In South Africa, we await the outcome of the Steinhoff debacle with huge anticipation, as it is absolutely essential that our regulators, parliament and everyone involved starts getting far harder on executives and board members who take no responsibility for what happens. Where jail time is the sanction, then it must be enforced. Disgraced directors should be barred from sitting on boards. Of course the rule of law must prevail. But if the law must do its work, quick justice is essential otherwise the legal processes themselves become complicit in not rooting out these rotten practices. Then society loses out and these corporate misdemeanours fade from our consciousness.


Strong anti-fraud and anti-corruption behaviour needs to be front of mind for all members of governing bodies, explicitly considering prevention, deterrence and detection.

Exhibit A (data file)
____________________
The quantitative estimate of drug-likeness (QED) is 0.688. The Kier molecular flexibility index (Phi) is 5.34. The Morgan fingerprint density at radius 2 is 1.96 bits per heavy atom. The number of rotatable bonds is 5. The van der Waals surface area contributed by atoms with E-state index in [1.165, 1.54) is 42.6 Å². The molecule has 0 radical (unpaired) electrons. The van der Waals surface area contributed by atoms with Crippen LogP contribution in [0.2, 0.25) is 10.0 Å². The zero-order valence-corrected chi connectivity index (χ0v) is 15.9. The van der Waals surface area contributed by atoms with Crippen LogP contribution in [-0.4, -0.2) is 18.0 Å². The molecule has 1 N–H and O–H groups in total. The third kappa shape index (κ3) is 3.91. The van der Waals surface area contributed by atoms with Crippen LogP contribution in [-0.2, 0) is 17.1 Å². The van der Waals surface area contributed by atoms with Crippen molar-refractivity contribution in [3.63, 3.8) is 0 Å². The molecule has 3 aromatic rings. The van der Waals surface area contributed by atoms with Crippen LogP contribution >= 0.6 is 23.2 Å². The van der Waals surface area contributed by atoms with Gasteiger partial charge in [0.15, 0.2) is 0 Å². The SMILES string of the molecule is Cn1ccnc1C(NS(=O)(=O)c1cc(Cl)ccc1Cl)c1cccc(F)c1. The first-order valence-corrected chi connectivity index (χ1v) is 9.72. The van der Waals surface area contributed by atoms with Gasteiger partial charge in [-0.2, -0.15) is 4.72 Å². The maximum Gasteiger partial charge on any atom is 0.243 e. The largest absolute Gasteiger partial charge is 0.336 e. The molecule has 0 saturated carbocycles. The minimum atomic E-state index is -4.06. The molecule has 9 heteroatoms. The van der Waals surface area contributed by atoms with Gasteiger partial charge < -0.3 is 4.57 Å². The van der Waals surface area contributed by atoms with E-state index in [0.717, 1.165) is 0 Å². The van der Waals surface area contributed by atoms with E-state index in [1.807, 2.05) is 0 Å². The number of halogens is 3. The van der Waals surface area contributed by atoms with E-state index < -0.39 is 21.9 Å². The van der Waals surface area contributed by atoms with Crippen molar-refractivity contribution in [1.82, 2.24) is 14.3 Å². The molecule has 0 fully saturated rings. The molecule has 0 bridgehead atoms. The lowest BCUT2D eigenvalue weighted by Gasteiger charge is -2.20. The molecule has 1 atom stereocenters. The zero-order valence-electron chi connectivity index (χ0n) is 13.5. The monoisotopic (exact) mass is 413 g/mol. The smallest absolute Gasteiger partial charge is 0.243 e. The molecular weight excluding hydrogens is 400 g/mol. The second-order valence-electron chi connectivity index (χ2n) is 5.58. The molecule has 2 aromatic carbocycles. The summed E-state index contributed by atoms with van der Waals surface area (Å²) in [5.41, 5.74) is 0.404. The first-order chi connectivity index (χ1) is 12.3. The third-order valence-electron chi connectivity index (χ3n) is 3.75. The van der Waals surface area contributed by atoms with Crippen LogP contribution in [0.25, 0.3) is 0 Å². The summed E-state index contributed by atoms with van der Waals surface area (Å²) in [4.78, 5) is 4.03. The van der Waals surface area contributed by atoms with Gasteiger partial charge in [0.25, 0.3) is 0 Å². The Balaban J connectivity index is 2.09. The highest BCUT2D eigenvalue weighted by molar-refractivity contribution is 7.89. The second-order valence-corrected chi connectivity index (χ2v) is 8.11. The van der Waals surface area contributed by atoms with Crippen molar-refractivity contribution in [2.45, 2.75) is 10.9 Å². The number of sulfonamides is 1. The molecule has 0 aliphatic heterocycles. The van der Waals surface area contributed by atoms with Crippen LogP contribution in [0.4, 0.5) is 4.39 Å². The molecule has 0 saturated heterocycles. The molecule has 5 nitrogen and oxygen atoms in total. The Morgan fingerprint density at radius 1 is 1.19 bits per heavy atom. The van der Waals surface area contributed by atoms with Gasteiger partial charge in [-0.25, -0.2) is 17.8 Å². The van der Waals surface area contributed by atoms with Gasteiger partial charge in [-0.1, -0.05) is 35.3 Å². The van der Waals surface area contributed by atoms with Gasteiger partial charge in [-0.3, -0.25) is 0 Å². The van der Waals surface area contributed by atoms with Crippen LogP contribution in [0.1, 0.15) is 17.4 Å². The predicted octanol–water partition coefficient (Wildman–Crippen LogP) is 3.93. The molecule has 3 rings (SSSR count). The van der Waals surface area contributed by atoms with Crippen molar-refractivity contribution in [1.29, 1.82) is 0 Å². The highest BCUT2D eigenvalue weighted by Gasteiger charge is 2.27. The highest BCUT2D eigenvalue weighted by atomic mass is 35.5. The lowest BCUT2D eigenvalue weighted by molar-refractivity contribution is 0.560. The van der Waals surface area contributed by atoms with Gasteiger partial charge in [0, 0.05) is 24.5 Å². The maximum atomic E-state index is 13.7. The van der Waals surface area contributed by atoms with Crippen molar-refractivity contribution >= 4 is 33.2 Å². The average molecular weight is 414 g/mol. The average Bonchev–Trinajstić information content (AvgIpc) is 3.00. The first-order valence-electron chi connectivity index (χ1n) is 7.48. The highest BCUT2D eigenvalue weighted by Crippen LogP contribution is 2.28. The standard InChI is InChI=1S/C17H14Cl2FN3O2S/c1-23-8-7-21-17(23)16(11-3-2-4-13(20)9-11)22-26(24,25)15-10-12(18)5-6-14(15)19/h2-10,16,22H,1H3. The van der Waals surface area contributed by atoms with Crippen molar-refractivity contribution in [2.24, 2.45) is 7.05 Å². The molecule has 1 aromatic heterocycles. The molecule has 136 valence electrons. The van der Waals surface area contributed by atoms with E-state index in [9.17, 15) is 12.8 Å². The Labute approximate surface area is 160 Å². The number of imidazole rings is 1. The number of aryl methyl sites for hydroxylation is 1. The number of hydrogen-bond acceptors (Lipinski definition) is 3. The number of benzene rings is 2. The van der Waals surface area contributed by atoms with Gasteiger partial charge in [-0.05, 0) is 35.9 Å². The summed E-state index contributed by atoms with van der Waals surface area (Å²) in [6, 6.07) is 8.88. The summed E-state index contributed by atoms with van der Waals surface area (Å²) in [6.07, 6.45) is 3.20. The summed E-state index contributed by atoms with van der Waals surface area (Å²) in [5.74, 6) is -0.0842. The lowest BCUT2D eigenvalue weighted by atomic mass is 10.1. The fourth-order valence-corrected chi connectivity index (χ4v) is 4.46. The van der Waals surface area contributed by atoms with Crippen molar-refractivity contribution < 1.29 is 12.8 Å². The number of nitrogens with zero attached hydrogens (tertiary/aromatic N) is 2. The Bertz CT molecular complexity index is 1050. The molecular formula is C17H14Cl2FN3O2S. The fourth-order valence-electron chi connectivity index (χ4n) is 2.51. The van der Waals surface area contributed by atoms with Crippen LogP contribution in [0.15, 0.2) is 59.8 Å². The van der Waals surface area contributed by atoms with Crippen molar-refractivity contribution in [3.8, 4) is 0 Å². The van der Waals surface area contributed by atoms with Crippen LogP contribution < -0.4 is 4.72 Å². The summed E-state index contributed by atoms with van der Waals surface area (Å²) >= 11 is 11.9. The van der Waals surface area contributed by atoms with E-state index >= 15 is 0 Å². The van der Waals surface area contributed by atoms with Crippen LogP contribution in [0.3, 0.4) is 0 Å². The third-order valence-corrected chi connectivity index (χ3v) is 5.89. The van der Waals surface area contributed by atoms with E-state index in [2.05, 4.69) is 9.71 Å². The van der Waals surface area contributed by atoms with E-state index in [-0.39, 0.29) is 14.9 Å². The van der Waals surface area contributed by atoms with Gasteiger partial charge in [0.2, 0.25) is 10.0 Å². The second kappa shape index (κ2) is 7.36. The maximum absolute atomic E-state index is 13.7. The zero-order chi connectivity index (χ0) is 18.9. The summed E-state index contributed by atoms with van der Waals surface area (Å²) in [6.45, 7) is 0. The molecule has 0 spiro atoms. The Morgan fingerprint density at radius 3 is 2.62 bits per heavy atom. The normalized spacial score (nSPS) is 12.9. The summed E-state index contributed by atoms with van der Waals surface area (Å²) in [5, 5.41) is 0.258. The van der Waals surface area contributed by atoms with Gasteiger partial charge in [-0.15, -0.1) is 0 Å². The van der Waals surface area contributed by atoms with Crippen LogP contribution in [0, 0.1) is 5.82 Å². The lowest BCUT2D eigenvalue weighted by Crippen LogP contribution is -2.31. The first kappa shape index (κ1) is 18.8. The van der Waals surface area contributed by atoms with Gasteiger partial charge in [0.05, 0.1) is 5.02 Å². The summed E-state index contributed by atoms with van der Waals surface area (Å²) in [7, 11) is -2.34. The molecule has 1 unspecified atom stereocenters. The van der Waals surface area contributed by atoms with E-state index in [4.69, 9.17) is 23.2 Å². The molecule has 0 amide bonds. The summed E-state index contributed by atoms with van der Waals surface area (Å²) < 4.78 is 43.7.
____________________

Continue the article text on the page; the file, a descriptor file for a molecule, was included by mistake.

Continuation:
Prevention entails routinely encouraging ethical thinking in the organisation, emphasising its importance to the company as much as any other imperative such as productivity, and to deal decisively, without fear or favour, with violations of ethics, trust and responsibility, with a strong tone set from the top.


Deterrence requires that proper controls are in place, whistle-blower hotlines, activity monitoring at all levels, open communications with employees, vendors, suppliers and customers and perpetrator punishment protocols.


Lastly, detection would be proactive fraudulent identifying processes, with a strong understanding of potential fraud paths, and a proper understanding of the business model and what risks it faces by possible fraudulent activities at all levels.


All this emphasises the critical role of managerial values and behaviour in limiting the mechanism for moral disengagement and corruption. In reading this you might be left with more questions than answers but hopefully it can contribute to a step in the right direction and we can collectively start stemming the tide of the widespread corporate and political corruption with which we have become far too familiar in our own country and worldwide.